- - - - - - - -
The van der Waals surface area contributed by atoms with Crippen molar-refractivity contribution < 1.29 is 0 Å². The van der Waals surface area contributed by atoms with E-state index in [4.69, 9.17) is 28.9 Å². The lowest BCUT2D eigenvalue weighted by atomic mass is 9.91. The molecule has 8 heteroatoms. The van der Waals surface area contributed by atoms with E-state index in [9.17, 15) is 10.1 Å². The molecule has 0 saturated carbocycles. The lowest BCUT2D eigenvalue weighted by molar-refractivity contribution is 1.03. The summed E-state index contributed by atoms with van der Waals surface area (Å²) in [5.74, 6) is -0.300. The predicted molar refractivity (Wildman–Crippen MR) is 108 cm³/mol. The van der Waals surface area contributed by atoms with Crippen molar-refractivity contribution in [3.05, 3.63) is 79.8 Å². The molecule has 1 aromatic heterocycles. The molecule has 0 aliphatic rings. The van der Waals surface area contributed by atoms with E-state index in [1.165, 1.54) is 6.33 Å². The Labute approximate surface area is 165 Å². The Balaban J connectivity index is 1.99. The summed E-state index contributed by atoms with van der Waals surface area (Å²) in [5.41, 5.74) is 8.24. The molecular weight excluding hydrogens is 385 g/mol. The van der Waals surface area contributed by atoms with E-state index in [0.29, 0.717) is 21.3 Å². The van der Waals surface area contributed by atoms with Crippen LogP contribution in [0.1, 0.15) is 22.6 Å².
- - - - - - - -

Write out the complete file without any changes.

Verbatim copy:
The van der Waals surface area contributed by atoms with Crippen molar-refractivity contribution < 1.29 is 0 Å². The van der Waals surface area contributed by atoms with E-state index in [4.69, 9.17) is 28.9 Å². The lowest BCUT2D eigenvalue weighted by atomic mass is 9.91. The molecule has 8 heteroatoms. The van der Waals surface area contributed by atoms with E-state index in [9.17, 15) is 10.1 Å². The molecule has 0 saturated carbocycles. The lowest BCUT2D eigenvalue weighted by molar-refractivity contribution is 1.03. The summed E-state index contributed by atoms with van der Waals surface area (Å²) in [5.74, 6) is -0.300. The predicted molar refractivity (Wildman–Crippen MR) is 108 cm³/mol. The van der Waals surface area contributed by atoms with Crippen molar-refractivity contribution in [3.05, 3.63) is 79.8 Å². The molecule has 1 aromatic heterocycles. The molecule has 0 aliphatic rings. The van der Waals surface area contributed by atoms with E-state index in [1.165, 1.54) is 6.33 Å². The Labute approximate surface area is 165 Å². The Balaban J connectivity index is 1.99. The summed E-state index contributed by atoms with van der Waals surface area (Å²) in [5.41, 5.74) is 8.24. The molecular weight excluding hydrogens is 385 g/mol. The van der Waals surface area contributed by atoms with E-state index in [0.29, 0.717) is 21.3 Å². The van der Waals surface area contributed by atoms with Crippen LogP contribution in [0.1, 0.15) is 22.6 Å².